For more than 100 years now, corrugated boxes have reigned as the go-to method of transport packaging. Corrugated materials are everywhere around us. They’re used to display, promote and package just about every product you see and buy on earth. Whether it’s food, toys, office supplies, computers, clothes, furniture or electronics, everything we buy every day has traveled some distance to reach us. Our products all typically arrive to us safely protected by a corrugated container.

The origins of corrugated go back to shipping and packaging operations in the 19th century. It is wildly popular and widely used today throughout most of the world for many different reasons including light weight, practicality, usefulness, renewablility and recyclability. Corrugated protects many different products during transit from the manufacturer all the way to the point of sale, or direct to the consumer’s home. Corrugated also offers limitless design possibilities along with merchandising appeal. Even when the destination has been reached, corrugated can be recycled and used for the same purpose all over again.

What is corrugated?

Take a piece of paper and add waves in it (known as flutes). Glue the fluted paper to layers of strong linerboard and presto — you’ve got a tough piece of combined board that can take a beating while protecting what’s inside.

Corrugated manufacturers continue to innovate their products to evolve with market changes like distribution systems, retailers, and changing consumer demands. Manufacturers are continuously developing ways to build stronger paper, that’s lightweight and water resistant.

The corrugated industry remains versatile in order to evolve to ever-changing demands. Corrugated facilities are stacked with machine automated technology that help them rack up $23 billion in the United States alone every year. As populations grow, corrugated is likely to remain as the best transport packaging available, transporting products and materials safely all around the world.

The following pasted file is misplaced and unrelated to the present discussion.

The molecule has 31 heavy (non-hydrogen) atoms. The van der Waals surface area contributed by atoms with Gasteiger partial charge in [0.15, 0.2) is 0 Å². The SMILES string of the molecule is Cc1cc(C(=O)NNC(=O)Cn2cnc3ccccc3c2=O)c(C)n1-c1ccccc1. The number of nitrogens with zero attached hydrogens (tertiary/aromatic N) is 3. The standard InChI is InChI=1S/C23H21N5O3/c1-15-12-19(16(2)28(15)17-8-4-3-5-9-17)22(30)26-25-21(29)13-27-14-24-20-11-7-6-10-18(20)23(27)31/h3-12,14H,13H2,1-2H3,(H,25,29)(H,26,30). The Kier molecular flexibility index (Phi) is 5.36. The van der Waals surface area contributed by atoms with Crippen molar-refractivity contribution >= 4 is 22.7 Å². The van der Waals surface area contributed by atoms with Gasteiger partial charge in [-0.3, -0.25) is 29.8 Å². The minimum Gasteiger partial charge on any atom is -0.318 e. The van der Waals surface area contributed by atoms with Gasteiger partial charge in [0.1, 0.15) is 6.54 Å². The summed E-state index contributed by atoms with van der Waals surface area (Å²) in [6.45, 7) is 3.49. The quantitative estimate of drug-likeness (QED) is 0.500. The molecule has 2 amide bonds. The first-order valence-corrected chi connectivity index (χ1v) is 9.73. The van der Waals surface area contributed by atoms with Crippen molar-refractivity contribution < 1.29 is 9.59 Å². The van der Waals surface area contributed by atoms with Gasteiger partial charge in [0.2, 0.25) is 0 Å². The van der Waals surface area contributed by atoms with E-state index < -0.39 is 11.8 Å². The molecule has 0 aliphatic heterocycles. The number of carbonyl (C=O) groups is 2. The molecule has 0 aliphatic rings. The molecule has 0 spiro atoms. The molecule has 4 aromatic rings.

Sourcing Materials

The raw materials that create corrugated are pulp from cellulose fiber from trees such as pine, fir, cedar from forests in the U.S. states of California, Oregon, and Washington. Many companies, including Fruit Growers Supply, aim to only use trees that are grown and harvested through sustainable, environmentally friendly methods that cause no damage to wildlife or nearby indigenous tribes. After the trees are cut and limbs are removed, the trunks are sent to a paper mill where a chemical process breaks down wood chips into pulp and is used in paper products.


Mechanical, chemical and semi-chemical techniques are used at a paper mill to separate fibers. Then machines separate wood into smaller pieces. Today, the lumber industry’s byproducts like sawdust and small chips that used to be burned as waste, can be used to make paper. Recycled paper makes up one third of raw materials for the paper industry.

The Corrugating Adhesive System

Corrugators use an adhesive known as starch. While paper is the primary source for corrugated, starch is the only part of the process that’s made to order. Water and chemicals are used together to adhere the linerboard ato the medium. Mixtures can be adjusted also, depending on the needs and desired outcome of the corrugator.

Corrugator